It's a day of protest across the internet today, as Wikipedia, Google, Reddit, and others have all gone black to voice opposition to the Stop Online Piracy Act, or SOPA. We think the greater responsibility of The Verge as a news outlet is to serve our readers, so we're still up and running, but I wanted to take this opportunity to publish Vox Media's official SOPA position statement. As many of you know, Vox Media and The Verge are officially opposed to SOPA, and I worked closely with our general counsel Lauren Fisher to articulate the reasons why — although our company invests heavily in producing premium content, we feel SOPA is overbroad, dangerous to the technical operation of the internet, and will ultimately cost us more in compliance costs than it might save by "protecting" our work. It's a bad law, and we think it needs to be stopped.
At the same time, we also think it's time to rethink copyright policy itself to find a balance between the protections media companies like Vox Media and The Verge need to stay in business and the simple realities of how media works on the internet. Copyright law in the United States hasn't been seriously rethought since 1998 — before Google was really even a company, let alone before social networks like Twitter and Facebook and services like YouTube built empires out of regular people sharing content with each other. It's no wonder the law feels out of touch with reality, and SOPA is so rooted in that obsolete model that it's almost offensive to anyone who's been paying attention.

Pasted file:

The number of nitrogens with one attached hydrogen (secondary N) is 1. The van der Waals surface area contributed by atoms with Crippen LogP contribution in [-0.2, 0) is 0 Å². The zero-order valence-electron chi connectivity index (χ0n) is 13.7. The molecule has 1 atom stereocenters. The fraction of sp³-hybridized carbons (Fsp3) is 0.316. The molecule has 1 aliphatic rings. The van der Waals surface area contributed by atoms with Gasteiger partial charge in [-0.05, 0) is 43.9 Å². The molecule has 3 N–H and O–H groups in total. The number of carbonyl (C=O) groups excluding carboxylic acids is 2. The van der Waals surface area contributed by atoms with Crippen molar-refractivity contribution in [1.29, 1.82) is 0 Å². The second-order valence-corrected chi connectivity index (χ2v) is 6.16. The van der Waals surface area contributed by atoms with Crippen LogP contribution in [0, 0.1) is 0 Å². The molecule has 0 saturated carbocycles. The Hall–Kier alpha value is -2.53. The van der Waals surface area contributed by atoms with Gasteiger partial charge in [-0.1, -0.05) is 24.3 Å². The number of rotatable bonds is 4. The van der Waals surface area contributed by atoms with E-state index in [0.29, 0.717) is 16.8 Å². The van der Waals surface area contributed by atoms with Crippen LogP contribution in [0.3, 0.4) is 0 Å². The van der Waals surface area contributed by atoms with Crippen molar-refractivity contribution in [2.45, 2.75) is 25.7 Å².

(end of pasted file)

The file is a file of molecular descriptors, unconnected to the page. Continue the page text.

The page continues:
Ultimately, the SOPA debate should be more than just a protest — we should look back on this moment as a significant inflection point in the history of our country's internet and intellectual property law policy. This should be the moment the technology community begins to engage the machinery of government to craft laws that actually make sense, instead of simply opposing the bad legislative ideas of others. It's an election year — there's no better time to retake this conversation than now.
Here's our statement:
As a new type of media company that invests heavily in both developing our own premium content and providing our communities of readers with powerful tools with which to express themselves, Vox Media is in a unique position to understand the conflict raised by the Stop Online Piracy Act, or SOPA.
Vox Media is officially opposed to SOPA. The bill as drafted is overly broad, vaguely worded, and gives rise to a number of significant concerns:
- Decreased effectiveness and questionable availability of the Digital Millennium Copyright Act (DMCA) safe harbor for sites that host user-contributed content;
- Higher compliance costs for all sites that host user-contributed content;
- Potentially overzealous compliance efforts by search engines and payment providers in their attempts to maintain the immunity offered by SOPA section 104;
- Serious constitutional issues in regards to due process and seizure of property.